Dick Van Dyke to Present SAG’s 48th Life Achievement Award to Mary Tyler Moore at the 18th SAG Awards®
LOS ANGELES (December 13, 2011) – Dick Van Dyke will present Screen Actors Guild’s 48th Life Achievement Award to Mary Tyler Moore at the 18th Annual Screen Actors Guild Awards®, executive producer and director Jeff Margolis announced today.
Screen Actors Guild is honoring Mary Tyler Moore for her career achievement and humanitarian accomplishments. Past recipients of SAG’s Life Achievement Award include Ernest Borgnine, Betty White, James Earl Jones, Charles Durning, Julie Andrews, Shirley Temple Black, James Garner, Karl Malden, Clint Eastwood, Edward Asner, Ossie Davis and Ruby Dee, Sidney Poitier, Kirk Douglas, Elizabeth Taylor, Angela Lansbury, Robert Redford and George Burns.
The 18th Annual Screen Actors Guild Awards®, one of the awards season’s premier events, will be simulcast live coast-to-coast on TNT and TBS on Sunday, Jan. 29, 2012, at 8 p.m. (ET) / 5 p.m. (PT) from the Shrine Exposition Center in Los Angeles. An encore primetime telecast will begin immediately following on TNT at 10 p.m. (ET) / 7 p.m. (PT). The ceremony will also be telecast internationally, as well as to U.S. military installations overseas through the American Forces Network Broadcast Center.
The SAG Awards® nominations in five film and eight television categories will be revealed on Wednesday, Dec. 14, 2011, telecast live on TNT and webcast live on tnt.tv and tbs.com at 9 a.m. (ET) / 6 a.m. (PT). Nominations for the SAG Honors for film and television stunt ensembles will also be webcast live at 8:50 a.m. (ET) / 5:50 a.m. (PT) on tnt.tv and tbs.com.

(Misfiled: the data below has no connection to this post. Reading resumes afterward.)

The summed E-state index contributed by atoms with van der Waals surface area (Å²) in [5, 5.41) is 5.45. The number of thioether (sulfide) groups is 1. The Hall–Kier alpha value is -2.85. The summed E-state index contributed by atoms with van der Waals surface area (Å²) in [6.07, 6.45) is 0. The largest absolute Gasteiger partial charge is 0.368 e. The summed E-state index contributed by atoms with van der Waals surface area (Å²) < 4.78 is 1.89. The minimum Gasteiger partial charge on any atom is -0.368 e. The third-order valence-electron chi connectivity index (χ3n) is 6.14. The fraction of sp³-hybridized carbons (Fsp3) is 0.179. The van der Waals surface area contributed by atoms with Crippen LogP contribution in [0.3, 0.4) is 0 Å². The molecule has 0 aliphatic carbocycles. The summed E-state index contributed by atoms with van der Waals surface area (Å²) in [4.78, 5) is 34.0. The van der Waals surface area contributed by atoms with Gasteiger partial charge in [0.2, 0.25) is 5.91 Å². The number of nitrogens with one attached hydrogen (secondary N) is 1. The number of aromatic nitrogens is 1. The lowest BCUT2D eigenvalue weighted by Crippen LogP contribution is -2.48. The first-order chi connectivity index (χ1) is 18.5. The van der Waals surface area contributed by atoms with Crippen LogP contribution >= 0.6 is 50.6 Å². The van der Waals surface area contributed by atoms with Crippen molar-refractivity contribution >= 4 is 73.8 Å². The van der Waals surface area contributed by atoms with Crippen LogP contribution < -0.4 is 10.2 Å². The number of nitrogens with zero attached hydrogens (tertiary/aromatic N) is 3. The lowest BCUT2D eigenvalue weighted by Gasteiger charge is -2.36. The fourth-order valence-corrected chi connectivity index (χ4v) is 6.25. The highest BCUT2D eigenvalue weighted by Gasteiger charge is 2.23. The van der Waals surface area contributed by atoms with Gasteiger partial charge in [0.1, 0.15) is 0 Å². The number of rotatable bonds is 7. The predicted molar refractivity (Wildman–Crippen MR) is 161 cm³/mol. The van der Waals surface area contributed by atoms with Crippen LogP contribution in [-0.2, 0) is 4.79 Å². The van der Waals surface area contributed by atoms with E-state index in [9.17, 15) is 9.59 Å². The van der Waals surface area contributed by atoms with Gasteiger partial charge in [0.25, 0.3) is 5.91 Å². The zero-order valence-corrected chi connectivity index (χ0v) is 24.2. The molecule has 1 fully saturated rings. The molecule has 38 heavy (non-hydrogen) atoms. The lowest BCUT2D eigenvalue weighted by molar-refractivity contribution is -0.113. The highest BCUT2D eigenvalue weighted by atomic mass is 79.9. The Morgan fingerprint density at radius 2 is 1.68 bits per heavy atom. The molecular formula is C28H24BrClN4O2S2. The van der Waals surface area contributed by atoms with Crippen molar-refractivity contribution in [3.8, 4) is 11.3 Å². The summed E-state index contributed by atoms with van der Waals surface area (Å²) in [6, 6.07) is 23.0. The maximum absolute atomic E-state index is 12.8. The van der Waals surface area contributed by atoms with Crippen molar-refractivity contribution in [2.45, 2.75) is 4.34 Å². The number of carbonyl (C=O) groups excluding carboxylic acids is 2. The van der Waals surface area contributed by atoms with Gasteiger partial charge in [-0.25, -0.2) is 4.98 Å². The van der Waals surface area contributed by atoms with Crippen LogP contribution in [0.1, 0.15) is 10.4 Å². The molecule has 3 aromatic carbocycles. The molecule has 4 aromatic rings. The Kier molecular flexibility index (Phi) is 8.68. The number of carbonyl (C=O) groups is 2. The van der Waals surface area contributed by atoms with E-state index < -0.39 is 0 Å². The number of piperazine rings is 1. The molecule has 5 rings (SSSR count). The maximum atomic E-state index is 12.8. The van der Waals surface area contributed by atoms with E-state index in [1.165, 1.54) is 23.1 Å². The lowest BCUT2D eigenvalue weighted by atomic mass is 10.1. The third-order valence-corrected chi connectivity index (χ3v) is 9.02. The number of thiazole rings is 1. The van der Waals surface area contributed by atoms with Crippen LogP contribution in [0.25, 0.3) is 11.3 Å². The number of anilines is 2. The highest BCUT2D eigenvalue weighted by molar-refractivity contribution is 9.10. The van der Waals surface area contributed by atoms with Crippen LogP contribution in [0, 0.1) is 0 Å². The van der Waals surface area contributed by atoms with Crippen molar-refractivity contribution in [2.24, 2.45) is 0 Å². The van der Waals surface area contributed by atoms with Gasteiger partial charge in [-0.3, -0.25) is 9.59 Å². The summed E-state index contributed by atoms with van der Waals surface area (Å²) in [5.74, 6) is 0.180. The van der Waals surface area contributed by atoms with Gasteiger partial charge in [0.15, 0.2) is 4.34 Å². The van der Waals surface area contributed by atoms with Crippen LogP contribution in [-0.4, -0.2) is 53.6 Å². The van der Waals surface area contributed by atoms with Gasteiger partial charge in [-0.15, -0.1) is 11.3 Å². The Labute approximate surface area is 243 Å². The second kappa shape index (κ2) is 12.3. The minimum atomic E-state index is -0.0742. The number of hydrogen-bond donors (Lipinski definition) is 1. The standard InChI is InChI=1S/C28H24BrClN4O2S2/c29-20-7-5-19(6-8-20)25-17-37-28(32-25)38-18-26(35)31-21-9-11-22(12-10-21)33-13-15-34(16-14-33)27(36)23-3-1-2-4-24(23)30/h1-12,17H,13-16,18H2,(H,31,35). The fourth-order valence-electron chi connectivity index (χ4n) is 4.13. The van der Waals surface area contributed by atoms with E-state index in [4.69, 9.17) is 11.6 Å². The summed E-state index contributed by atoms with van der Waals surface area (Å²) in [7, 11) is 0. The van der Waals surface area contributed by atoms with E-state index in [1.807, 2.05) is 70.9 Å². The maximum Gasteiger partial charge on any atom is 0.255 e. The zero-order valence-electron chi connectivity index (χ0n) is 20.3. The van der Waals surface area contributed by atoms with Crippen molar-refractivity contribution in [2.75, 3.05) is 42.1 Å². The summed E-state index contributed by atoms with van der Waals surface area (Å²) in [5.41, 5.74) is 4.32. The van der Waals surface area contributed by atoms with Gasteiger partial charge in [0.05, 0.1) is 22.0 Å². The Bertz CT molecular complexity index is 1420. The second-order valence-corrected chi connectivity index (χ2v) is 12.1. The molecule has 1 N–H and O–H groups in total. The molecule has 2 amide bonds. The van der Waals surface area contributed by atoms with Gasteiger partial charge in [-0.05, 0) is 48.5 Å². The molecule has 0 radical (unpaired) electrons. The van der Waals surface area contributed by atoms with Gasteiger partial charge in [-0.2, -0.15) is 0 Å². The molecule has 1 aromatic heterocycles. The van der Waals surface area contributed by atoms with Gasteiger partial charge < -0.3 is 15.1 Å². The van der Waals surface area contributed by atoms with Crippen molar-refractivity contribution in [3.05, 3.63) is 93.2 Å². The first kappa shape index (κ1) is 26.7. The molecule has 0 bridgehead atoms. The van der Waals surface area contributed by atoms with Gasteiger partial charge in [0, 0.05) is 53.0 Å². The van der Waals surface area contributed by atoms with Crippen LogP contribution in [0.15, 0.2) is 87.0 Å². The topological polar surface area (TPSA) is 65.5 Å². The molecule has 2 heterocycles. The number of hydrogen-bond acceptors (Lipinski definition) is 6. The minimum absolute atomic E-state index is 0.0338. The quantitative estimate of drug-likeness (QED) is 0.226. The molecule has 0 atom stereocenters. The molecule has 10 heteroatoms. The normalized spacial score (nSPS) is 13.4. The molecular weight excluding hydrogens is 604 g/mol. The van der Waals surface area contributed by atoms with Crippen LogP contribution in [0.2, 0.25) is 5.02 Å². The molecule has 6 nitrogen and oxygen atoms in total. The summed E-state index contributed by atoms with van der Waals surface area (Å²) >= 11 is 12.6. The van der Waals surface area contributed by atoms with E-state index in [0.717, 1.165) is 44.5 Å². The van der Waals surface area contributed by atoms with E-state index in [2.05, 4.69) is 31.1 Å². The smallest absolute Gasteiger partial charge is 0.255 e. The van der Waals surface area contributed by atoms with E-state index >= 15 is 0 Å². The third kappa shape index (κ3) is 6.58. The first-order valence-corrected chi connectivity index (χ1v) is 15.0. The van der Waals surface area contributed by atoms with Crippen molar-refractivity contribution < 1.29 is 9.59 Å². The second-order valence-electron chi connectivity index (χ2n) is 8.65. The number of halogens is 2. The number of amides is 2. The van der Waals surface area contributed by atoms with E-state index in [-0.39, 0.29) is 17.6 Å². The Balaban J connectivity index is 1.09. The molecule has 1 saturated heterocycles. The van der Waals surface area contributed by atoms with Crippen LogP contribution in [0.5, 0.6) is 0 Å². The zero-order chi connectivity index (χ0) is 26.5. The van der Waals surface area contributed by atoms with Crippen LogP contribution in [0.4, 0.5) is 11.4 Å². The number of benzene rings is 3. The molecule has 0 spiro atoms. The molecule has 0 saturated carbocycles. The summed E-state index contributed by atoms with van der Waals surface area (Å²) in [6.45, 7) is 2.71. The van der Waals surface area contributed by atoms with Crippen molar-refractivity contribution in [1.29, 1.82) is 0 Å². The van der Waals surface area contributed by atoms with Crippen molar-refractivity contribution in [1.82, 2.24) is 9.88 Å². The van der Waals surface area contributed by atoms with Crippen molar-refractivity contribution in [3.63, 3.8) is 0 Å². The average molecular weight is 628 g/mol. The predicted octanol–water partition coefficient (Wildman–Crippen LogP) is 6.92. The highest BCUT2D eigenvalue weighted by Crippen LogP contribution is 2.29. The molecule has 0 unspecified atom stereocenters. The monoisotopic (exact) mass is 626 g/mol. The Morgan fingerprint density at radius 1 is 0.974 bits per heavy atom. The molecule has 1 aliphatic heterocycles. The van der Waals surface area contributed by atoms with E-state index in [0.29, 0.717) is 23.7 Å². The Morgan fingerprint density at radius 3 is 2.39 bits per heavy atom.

Film and television legends Moore and Van Dyke first made history together when they were cast as suburban couple Rob and Laura Petrie in Van Dyke’s eponymous sitcom based on the experiences of comedy writer Carl Reiner. The series broke new ground in television and is said to have ushered in the golden age of the situation comedy. Adored by audiences and critics alike, the series earned four Outstanding Comedy Series Emmy® Awards during the show’s five-year run, three Emmys for Van Dyke and two Emmys and a nomination for Moore.
In 1969, Van Dyke and Moore reunited for a one-hour variety special called Dick Van Dyke and the Other Woman. They joined forces again in a 1979 episode of The Mary Tyler Moore Hour reprising their roles as the Petries in a tongue-in-cheek comedic sketch. Other notable collaborations by the famously funny TV spouses include a PBS version of D. L. Coburn's Pulitzer Prize-winning nursing home-set stage play "The Gin Game," as well as a reunion with former cast mates in TV Land’s nostalgic “The Dick Van Dyke Show Revisited.”
After the series ended, Van Dyke went on to star in such classic feature films as “Chitty Chitty Bang Bang,” “Mary Poppins,” “The Comic” and “Dick Tracy.” Over the years, he continued his work on network television starring in “The New Dick Van Dyke Show,” “Van Dyke and Company” (for which he received his fourth Emmy) and a critically-acclaimed, Emmy-nominated dramatic performance in the made-for-television movie “The Morning After.” In his fifth decade in television, Van Dyke starred in the 1990s prime time series “Diagnosis Murder” for CBS. He returned to his Broadway roots in productions of “Bye Bye Birdie” and “A Dancers Life,” and most recently penned a New York Times best-selling memoir “My Lucky Life In and Out of Show Business.”